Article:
The defining night in Lionel Richie’s life wasn’t supposed to happen that way.

“It just happened completely backwards, divine guidance,” he said. “If I wasn’t religious, I am now.”

The date: August 12, 1984, closing night of the Los Angeles Summer Olympics. 

Organizers envisioned a grandiose Hollywood-centric finale for the two billion TV viewers and 6,829 athletes who marched into the Los Angeles Coloseum after a three-week red, white and blue spectacular.

Producer David Wolper, who had a flair for delivering big moments, wanted to end the Olympics with a “full-on production” featuring Barbra Streisand, Frank Sinatra, Michael Jackson and Richie.

“Well, everybody had a rider larger than the last person,” recalled Richie, so Wolper decided that wasn’t going to work.

Richie continued, “I would love to tell you it was my great management team or my great wisdom. No! These are divine guidance things that happen."

“So, after ‘All Night Long’ came out, I’m at a show, a Cher show I think it was, with my wife—my ex-wife now— where we are dressed up as (American) Indians,” Richie recalled in an interview we did shortly before he started his residency at the Zappos Theater at Planet Hollywood in May 2016. I found the recording deep in my archives this week when it was announced his first residency in Las Vegas ends with his August 15 to October 20 engagement. Clark County commissioner Jim Gibson honored Richie with a Key to the Las Vegas Strip on Tuesday and announced Wednesday was “Lionel Richie Day.”

So Richie is at the Cher show, singing ‘All Night Long, (All Night),” his big hit in late 1983, “and this man stands up and screams, ‘I want to talk to you! I want to talk to you!” And I’m thinking ‘Who is this guy?’”

It was Wolper.

Richie, who had written and produced Kenny Roger’s biggest hit, “Lady,” in 1980, could not have had a more influential force in his corner than Wolper.

The Hollywood powerhouse was credited with starting the network TV’s mini-series craze, turning the best-selling books “The Thorn Birds” by Colleen McCullough, “North and South” by John Jakes and Alex Haley’s “Roots” into ratings gold. He produced the cult classic “Willie Wonka and the Chocolate Factory” and “L.A. Confidential,” the 1997 Oscar nominee for Best Picture of the Year. Two years after the Los Angeles Olympics, Wolper produced Liberty Weekend, the 100th anniversary celebration and the Statue of Liberty and its restoration.

After Richie’s epic spotlight moment at the Olympics, “You just saw Lionel Richie go into the ozone, out of orbit, not in orbit, but totally out of orbit. ‘All Night Long’ was a hit (before the Olympics) but not that big. We went from Lionel Richie to my name became ‘Lionel Richie All Night Long, Lionel Richie All Night Long.’”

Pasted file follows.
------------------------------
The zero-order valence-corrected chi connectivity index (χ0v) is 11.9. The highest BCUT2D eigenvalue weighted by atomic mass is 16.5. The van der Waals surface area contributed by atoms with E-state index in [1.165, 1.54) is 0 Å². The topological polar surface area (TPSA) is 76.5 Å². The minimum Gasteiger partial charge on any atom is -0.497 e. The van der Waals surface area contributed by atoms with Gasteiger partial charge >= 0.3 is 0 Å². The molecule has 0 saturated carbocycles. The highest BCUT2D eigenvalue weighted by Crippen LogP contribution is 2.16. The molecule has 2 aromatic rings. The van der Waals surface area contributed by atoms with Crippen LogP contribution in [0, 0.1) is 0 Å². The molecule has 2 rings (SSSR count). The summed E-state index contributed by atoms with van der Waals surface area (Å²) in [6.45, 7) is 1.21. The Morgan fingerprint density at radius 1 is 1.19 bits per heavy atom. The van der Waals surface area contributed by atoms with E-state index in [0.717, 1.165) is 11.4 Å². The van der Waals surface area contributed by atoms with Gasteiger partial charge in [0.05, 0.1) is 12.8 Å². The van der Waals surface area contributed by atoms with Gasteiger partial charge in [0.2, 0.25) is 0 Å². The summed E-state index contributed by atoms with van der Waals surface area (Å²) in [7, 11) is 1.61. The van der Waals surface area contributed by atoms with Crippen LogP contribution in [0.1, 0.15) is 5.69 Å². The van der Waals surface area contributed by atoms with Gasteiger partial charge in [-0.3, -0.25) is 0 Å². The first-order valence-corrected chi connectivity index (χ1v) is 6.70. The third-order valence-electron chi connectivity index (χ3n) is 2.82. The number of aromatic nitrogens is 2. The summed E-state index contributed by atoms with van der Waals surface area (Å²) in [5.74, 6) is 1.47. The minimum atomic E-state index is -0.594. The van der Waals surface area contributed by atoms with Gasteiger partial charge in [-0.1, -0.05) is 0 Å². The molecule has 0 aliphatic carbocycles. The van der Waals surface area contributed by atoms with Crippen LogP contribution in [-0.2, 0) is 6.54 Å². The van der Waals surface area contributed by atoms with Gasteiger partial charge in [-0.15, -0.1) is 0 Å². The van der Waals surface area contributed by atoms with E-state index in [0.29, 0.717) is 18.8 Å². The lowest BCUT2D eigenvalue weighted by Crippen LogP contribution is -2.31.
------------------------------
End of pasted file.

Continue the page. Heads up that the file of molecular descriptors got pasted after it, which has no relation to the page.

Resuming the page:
Without the benefit of today’s far-reaching social media, “I went from a guy that maybe a few people recognized to a guy who cannot walk (without being recognized) on the earth again.”

And the most important part of that night was, he said, “Ronald Reagan was supposed to come on the field to give a speech just before I started singing ‘All Night Long.’” But because of safety concerns, they decided they didn’t want to have him that exposed so they said, ‘Lionel, we want you to…. give that speech.’ So can you imagine, a kid from Alabama (saying) ‘And I know I speak for the people of America and the entire world”…so now I’m going to speak on behalf of the entire world. Are you kidding me? (laughter). It changed the course of history for me.”

I asked him what it meant monetarily.

“It did not double,”he said, "it tripled. Back then if you got $150,000 to $200,000, you were kicking ass.”

“More important it became the world. It’s Russia, it’s China. I did an interview in China and they asked ‘who do you pattern yourself after?’”

"I said 'Frank Sinatra.'

“They said, ‘We don’t know him.’”

 James Brown?

“No, we don’t know him.”

Nat King Cole?


Now I said, ‘Wait a minute, you don’t know Elvis Presley?”


“They didn’t bring American music to China until 1984. We were the first (American) music they heard,” said Richie, shaking his head, still in disbelief all these years later. “Excuse me, but forget about it.”

The world hasn’t forgotten it. And I think we’ll see him back in Las Vegas in the not-to-distant future.